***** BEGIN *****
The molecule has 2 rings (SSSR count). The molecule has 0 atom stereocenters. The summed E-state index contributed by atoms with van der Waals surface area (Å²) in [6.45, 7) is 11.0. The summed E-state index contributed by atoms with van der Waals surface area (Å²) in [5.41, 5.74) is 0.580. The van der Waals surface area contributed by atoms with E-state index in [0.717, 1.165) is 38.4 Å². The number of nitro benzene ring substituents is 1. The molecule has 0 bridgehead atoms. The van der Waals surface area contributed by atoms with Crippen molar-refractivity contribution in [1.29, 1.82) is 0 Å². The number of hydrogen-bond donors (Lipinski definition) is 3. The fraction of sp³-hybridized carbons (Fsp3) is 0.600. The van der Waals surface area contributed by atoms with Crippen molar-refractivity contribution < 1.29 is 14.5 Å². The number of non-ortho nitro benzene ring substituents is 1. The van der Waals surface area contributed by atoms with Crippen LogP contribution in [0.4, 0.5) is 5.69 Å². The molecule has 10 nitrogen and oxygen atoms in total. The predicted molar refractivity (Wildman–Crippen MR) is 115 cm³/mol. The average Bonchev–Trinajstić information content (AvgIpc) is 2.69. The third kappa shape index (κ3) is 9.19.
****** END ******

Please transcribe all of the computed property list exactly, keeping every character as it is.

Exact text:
The molecule has 2 rings (SSSR count). The molecule has 0 atom stereocenters. The summed E-state index contributed by atoms with van der Waals surface area (Å²) in [6.45, 7) is 11.0. The summed E-state index contributed by atoms with van der Waals surface area (Å²) in [5.41, 5.74) is 0.580. The van der Waals surface area contributed by atoms with E-state index in [0.717, 1.165) is 38.4 Å². The number of nitro benzene ring substituents is 1. The molecule has 0 bridgehead atoms. The van der Waals surface area contributed by atoms with Crippen molar-refractivity contribution in [1.29, 1.82) is 0 Å². The number of hydrogen-bond donors (Lipinski definition) is 3. The fraction of sp³-hybridized carbons (Fsp3) is 0.600. The van der Waals surface area contributed by atoms with Crippen molar-refractivity contribution < 1.29 is 14.5 Å². The number of non-ortho nitro benzene ring substituents is 1. The van der Waals surface area contributed by atoms with Crippen LogP contribution in [0.4, 0.5) is 5.69 Å². The molecule has 10 nitrogen and oxygen atoms in total. The predicted molar refractivity (Wildman–Crippen MR) is 115 cm³/mol. The average Bonchev–Trinajstić information content (AvgIpc) is 2.69. The third kappa shape index (κ3) is 9.19.